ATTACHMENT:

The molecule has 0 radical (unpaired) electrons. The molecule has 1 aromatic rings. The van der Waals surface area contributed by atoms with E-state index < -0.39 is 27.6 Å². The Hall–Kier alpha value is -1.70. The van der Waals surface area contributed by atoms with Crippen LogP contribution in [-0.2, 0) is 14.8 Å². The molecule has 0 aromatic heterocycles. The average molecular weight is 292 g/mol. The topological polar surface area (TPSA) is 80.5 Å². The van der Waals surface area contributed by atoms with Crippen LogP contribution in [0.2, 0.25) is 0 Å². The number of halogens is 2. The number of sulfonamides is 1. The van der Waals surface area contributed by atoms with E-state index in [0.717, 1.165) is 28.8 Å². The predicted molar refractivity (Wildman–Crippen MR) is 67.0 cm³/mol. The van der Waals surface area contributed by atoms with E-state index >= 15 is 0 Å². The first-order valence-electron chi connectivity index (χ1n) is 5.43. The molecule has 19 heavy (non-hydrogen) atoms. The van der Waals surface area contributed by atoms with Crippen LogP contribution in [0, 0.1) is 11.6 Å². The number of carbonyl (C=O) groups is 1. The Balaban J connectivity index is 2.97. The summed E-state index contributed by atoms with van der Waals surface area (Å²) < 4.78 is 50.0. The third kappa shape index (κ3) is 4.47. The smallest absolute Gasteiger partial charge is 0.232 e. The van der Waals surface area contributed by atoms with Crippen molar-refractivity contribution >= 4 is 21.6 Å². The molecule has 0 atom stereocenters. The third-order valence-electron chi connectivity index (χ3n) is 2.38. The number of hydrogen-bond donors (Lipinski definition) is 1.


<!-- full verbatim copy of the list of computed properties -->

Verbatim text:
The molecule has 0 radical (unpaired) electrons. The molecule has 1 aromatic rings. The van der Waals surface area contributed by atoms with E-state index < -0.39 is 27.6 Å². The Hall–Kier alpha value is -1.70. The van der Waals surface area contributed by atoms with Crippen LogP contribution in [-0.2, 0) is 14.8 Å². The molecule has 0 aromatic heterocycles. The average molecular weight is 292 g/mol. The topological polar surface area (TPSA) is 80.5 Å². The van der Waals surface area contributed by atoms with Crippen LogP contribution in [0.2, 0.25) is 0 Å². The number of halogens is 2. The number of sulfonamides is 1. The van der Waals surface area contributed by atoms with E-state index in [0.717, 1.165) is 28.8 Å². The predicted molar refractivity (Wildman–Crippen MR) is 67.0 cm³/mol. The van der Waals surface area contributed by atoms with E-state index >= 15 is 0 Å². The first-order valence-electron chi connectivity index (χ1n) is 5.43. The molecule has 19 heavy (non-hydrogen) atoms. The van der Waals surface area contributed by atoms with Crippen LogP contribution in [0, 0.1) is 11.6 Å². The number of carbonyl (C=O) groups is 1. The Balaban J connectivity index is 2.97. The summed E-state index contributed by atoms with van der Waals surface area (Å²) < 4.78 is 50.0. The third kappa shape index (κ3) is 4.47. The smallest absolute Gasteiger partial charge is 0.232 e. The van der Waals surface area contributed by atoms with Crippen molar-refractivity contribution >= 4 is 21.6 Å². The molecule has 0 atom stereocenters. The third-order valence-electron chi connectivity index (χ3n) is 2.38. The number of hydrogen-bond donors (Lipinski definition) is 1.